Voters' Loyalties Could be Impacted for Years Based on the Incoming Senate
Depending on who gains a majority in the Senate after the Georgia runoff, and the actions of both parties in the incoming Senate, Americans' political loyalties may be impacted in the short- and long-term.
Dec 6, 2020
As the Affordable Care Act (ACA) proved during former President Barack Obama's presidency, voters will change their political loyalties and votes based on how legislators handle major issues. Anger over the ACA contributed to Democrats losing control of the House of Representatives and to Republicans gaining six Senate seats in the 2010 midterms. Eight years later, the ACA's popularity led voters—angered over Republicans' continued attempts to repeal the Act—to give the House back to the Dems. Although Republicans held the Senate majority in the 2018 midterms, the ACA dictated many of the Republican candidates' campaign talking points leading up to the election, forcing them to tread a line between promises of repealing the Act and promises to keep its most popular provisions.
In the November 2020 general election, the presidential candidate who promised not only to keep the ACA but expand on it, Joe Biden, prevailed over President Donald Trump, who's spent his time in office continually attacking the Act.
In the course of a decade, the ACA showed that Americans were not only paying attention to what was happening in D.C., but they were voting based on how their elected representatives handled legislation that personally impacts their lives. Now, at a time when public concern has reached a fever pitch regarding personally impactful issues like COVID-19 and racial justice, and people want to know what the government intends to do about these issues, more Americans than ever are paying more attention than ever.
The 2020 election saw record-setting voter turnout and greatly increased political participation overall. As people literally worry over the life-and-death repercussions of COVID-19, more Americans are keeping an eye on the political landscape and who's in charge. The incoming Senate will be under some of the most intense scrutiny any Senate has faced in generations, giving both parties an unprecedented opportunity to impact political loyalties and realities for years to come.
For example, if Biden's plans can get past his opposition in the Senate and effect popular, meaningful legislation, the Democratic Party could potentially sway more Americans toward becoming and staying Democratic voters. This could be especially true if the ACA remains in effect and aids in allowing more Americans affected by COVID-19 to get the help they need. Plus, the Trump-era attrition of Republican voters in certain demographics, such as moderate Republicans and suburban women, may have a long-term positive impact on the Democratic Party's voter base. If so, the consequences for the Republican Party could be long-lasting.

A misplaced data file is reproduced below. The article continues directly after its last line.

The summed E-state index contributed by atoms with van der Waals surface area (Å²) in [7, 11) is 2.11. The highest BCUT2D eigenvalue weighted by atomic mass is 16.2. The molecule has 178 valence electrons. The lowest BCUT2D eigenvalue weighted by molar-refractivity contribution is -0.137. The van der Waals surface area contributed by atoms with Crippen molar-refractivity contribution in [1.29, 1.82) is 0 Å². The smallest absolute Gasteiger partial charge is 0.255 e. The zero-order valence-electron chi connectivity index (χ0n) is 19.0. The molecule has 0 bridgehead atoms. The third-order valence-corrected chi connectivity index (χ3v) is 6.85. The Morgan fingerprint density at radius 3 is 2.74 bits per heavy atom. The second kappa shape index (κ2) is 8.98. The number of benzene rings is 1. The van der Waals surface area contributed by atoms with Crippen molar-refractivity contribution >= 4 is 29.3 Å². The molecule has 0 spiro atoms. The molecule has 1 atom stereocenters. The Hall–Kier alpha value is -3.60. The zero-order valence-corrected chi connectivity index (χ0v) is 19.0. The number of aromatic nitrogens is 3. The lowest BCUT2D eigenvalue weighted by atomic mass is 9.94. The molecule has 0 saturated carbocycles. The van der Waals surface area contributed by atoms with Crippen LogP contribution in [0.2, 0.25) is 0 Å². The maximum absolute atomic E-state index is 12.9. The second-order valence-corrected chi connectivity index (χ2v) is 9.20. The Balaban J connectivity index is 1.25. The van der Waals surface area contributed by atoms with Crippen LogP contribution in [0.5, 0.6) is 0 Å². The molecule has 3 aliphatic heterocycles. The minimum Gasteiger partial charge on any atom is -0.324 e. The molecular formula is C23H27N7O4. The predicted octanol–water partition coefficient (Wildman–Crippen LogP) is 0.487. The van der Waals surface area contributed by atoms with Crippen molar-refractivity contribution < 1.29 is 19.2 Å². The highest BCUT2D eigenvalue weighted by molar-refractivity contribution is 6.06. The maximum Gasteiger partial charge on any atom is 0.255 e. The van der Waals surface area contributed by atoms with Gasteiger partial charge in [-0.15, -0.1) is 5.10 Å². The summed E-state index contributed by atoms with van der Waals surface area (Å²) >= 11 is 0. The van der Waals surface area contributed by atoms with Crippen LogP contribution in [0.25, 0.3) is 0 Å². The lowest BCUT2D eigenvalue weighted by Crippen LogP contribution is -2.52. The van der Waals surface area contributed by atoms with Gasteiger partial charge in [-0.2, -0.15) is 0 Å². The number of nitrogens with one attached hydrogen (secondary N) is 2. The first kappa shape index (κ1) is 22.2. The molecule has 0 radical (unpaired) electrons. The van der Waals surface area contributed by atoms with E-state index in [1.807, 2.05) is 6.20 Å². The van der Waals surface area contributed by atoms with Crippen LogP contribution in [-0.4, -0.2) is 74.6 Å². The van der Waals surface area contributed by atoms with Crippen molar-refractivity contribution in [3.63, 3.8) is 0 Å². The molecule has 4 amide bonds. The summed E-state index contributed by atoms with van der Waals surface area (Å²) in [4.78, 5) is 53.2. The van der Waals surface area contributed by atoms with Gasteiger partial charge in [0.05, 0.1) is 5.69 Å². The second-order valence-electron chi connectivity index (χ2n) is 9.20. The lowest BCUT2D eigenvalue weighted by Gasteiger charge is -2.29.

On the other side of the aisle, the Trump-era rise in far-right wing politics may continue, especially in the form of backlash against any Democrat attempts to place restrictions on personal freedoms (such as gun ownership and COVID-19 quarantines/lock downs), or to raise taxes to fund policies generally unpopular with the conservative base—like the ACA. Far-right wing messaging may resonate with an increasing number of voters, especially if continued or more stringent COVID-related restrictions persist and more Americans suffer financially from the pandemic's effect on the economy.
Who wins Georgia's two Senate seats will help determine whether Republicans maintain their Senate majority or if the balance of power evens out. And that majority and who holds the reins of power will affect both parties' abilities to get things done and, therefore, maintain or increase their voter bases—especially with so many high stakes in the game.
Every American, regardless of party affiliation and previous involvement in politics, should care about what happens in Georgia’s Jan. 5, 2021 runoff, as its results will literally dictate the immediate- and long-term future of American politics in the form of who controls the U.S. Senate.